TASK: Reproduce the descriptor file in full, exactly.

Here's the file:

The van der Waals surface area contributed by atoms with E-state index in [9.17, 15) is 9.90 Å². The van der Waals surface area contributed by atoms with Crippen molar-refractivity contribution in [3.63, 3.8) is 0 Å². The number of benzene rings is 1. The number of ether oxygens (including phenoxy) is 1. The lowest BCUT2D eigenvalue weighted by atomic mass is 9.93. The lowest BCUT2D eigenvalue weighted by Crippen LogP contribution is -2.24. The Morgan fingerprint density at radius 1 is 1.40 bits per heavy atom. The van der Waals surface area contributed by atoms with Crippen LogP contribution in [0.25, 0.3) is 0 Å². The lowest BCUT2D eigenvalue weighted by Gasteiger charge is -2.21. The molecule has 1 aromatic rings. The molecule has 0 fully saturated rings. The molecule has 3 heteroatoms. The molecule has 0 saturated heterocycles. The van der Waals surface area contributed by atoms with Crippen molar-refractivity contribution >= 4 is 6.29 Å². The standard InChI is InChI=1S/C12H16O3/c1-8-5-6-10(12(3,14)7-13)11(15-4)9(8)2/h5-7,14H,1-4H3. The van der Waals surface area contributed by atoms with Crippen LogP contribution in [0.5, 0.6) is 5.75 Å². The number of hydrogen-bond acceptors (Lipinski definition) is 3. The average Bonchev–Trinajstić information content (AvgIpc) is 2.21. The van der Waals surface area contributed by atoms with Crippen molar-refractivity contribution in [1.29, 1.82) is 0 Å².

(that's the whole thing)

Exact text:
The van der Waals surface area contributed by atoms with E-state index in [9.17, 15) is 9.90 Å². The van der Waals surface area contributed by atoms with Crippen molar-refractivity contribution in [3.63, 3.8) is 0 Å². The number of benzene rings is 1. The number of ether oxygens (including phenoxy) is 1. The lowest BCUT2D eigenvalue weighted by atomic mass is 9.93. The lowest BCUT2D eigenvalue weighted by Crippen LogP contribution is -2.24. The Morgan fingerprint density at radius 1 is 1.40 bits per heavy atom. The van der Waals surface area contributed by atoms with Crippen LogP contribution in [0.25, 0.3) is 0 Å². The lowest BCUT2D eigenvalue weighted by Gasteiger charge is -2.21. The molecule has 1 aromatic rings. The molecule has 0 fully saturated rings. The molecule has 3 heteroatoms. The molecule has 0 saturated heterocycles. The van der Waals surface area contributed by atoms with Crippen molar-refractivity contribution >= 4 is 6.29 Å². The standard InChI is InChI=1S/C12H16O3/c1-8-5-6-10(12(3,14)7-13)11(15-4)9(8)2/h5-7,14H,1-4H3. The van der Waals surface area contributed by atoms with Crippen LogP contribution in [0.5, 0.6) is 5.75 Å². The number of hydrogen-bond acceptors (Lipinski definition) is 3. The average Bonchev–Trinajstić information content (AvgIpc) is 2.21. The van der Waals surface area contributed by atoms with Crippen molar-refractivity contribution in [1.29, 1.82) is 0 Å².